Worthless Religions

Why do so many people get so irrational when discussing religion? I realise, of course, that religion itself is completely irrational, but there’s no excuse for not discussing it rationally.

There’s a story on the BBC News site today about an Islamic school in West London. People are complaining because it uses textbooks that are offensive to other religions.

Let’s look at a couple of the supposedly offensive passages:

give examples of worthless religions… such as Judaism, Christianity, idol worship and others

Nothing wrong with that is there? Well, they’ve missed Islam off the list. All religion is worthless.

But anyone objecting to it is misunderstanding the way that religion works. At most one religion can be true (sane people know it’s fewer than that). Believers in any given religion will, of course, fervantly want to believe that it’s their chosen fairy story that is correct. Therefore they must believe that all other religions are worthless.

Here’s another “objectionable” quotation:

explain that those who die without adhering to Islam will go to hellfire

Once more, that’s just an obvious consequence of picking one supernatural explanation of the universe over the others. If someone doesn’t believe in the “one true” fairy tale then they obviously won’t be entitled to the benefits of that belief. And for both muslims and christians one of the benefits of their beliefs is that they’ll be in heaven when they die. Non-believers will be suffering in hell.

The textbook is only saying what all muslims must believe. And it’s exactly the same as (although a mirror image of) what all christians must believe. Maybe in polite society they don’t go round telling people that they’re going to hell, but it’s what they believe.

Yes, I agree that children should be taught to treat everyone with respect. And yes, it would seem that these children aren’t being taught that. But this isn’t because they are at a muslim school. It’s because they are at a religious school.

Religions teach their followers that they are better than non-believers (or, at least, that they will have a more comfortable afterlife than non-believers). That is divisive and is yet another good reason why religion should be kept out of school.


  1. Surely you’re missing the point here… telling children that other religions are worthless is contributing towards a mindset of “i’m right and you’re wrong”. That increases the risk of them growing up with an arrogance about them and almost a resentment towards other religions.OK, admittedly the very first of the 10 commandments is essentially “worship no other god”, but thats a lot better phrased than “All other gods are a lie”.You hit it on the head when you said “And it’s exactly the same as (although a mirror image of) what all christians must believe. Maybe in polite society they don’t go round telling people that they’re going to hell, but it’s what they believe.“. Thats a huge difference. Its one thing believing something and keeping it to yourself, its another thing believing it and pushing it on other people – especially children!!In case you were wondering I don’t believe in any god – I actually agree with you that believing in god is like having an invisible friend, but I wouldnt say religion was a bad thing necessarily… Theres nothing wrong with teaching people good morals and values… its just a shame that it hand in hand with believing in an omnipotent super-being that lives in the clouds!!!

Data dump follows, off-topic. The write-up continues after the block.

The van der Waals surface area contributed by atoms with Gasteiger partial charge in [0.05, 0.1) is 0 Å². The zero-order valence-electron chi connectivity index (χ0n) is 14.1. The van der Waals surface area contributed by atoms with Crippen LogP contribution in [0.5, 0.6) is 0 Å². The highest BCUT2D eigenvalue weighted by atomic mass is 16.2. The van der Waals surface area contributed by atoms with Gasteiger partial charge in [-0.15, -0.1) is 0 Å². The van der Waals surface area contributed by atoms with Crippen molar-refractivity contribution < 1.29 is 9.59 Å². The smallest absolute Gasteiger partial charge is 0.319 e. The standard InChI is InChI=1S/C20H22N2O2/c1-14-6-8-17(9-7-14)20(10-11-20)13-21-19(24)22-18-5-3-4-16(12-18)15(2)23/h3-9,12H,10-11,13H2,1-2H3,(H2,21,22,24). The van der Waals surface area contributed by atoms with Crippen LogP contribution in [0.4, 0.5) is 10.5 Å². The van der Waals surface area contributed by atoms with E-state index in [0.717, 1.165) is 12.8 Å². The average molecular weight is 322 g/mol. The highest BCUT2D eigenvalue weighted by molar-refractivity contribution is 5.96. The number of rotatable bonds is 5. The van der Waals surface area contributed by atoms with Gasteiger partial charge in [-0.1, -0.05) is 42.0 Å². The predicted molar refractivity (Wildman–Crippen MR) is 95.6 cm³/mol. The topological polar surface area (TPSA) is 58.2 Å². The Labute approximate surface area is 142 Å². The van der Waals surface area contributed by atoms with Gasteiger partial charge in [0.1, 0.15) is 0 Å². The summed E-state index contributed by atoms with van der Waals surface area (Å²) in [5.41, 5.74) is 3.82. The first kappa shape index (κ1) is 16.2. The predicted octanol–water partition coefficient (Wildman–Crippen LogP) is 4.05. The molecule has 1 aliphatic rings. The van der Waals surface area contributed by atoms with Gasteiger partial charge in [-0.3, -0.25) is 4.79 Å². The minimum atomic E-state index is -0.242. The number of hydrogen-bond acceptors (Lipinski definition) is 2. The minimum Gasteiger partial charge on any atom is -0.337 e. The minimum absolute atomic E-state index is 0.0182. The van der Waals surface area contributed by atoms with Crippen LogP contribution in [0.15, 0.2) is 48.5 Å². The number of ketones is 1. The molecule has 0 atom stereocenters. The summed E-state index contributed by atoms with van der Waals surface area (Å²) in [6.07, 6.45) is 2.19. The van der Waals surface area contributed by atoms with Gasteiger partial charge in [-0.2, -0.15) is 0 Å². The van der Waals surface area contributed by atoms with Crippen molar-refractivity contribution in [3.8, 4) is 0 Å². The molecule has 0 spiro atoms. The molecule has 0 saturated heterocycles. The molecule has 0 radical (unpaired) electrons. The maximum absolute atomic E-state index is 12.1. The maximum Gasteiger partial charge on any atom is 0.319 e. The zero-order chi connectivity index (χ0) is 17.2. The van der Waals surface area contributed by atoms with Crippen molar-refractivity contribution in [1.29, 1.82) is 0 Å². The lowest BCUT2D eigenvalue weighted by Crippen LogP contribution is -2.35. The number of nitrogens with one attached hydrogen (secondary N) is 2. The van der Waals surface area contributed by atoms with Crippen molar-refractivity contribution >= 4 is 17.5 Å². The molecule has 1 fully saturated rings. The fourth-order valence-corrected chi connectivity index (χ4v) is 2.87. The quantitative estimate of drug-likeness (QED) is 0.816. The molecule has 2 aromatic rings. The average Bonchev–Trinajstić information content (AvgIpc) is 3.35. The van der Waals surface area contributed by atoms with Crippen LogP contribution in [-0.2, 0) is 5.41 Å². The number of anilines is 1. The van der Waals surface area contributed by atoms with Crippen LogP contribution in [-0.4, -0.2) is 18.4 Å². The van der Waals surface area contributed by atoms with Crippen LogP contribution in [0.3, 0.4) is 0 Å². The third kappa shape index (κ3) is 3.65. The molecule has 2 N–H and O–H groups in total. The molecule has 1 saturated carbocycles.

2. I think we’re in pretty broad agreement here. We both think that it’s a bad idea to teach children that their religion is the best and that other religions are worthless.Where we disagree seems to be that I think that if you teach children the facts about their religion then you are bound to get into discussions where these topics are brought up. I don’t think that you can escape it and therefore I think that you just shouldn’t teach religion to children (well, unless you’re teaching comparative religion and not implying that any religion is true).(As an aside, I’ve just reread what I’ve written above and realised that I’ve fallen into a trap that Richard Dawkins talks about in The God Delusion. I’ve talked about children having “their religion”. That’s nonsense, of course. Children don’t have a religion. What I mean is “the religion of their parents which is being forced onto them”)Also, it’s not just muslims who do this. There were recently reports of a christian teacher in the US who told muslims in his class that they were going to hell. So some christians aren’t quite as polite about it :)Of course I don’t object to people being taught morals and values. But there is no reason at all why that has to be tied up with supernatural nonsense.

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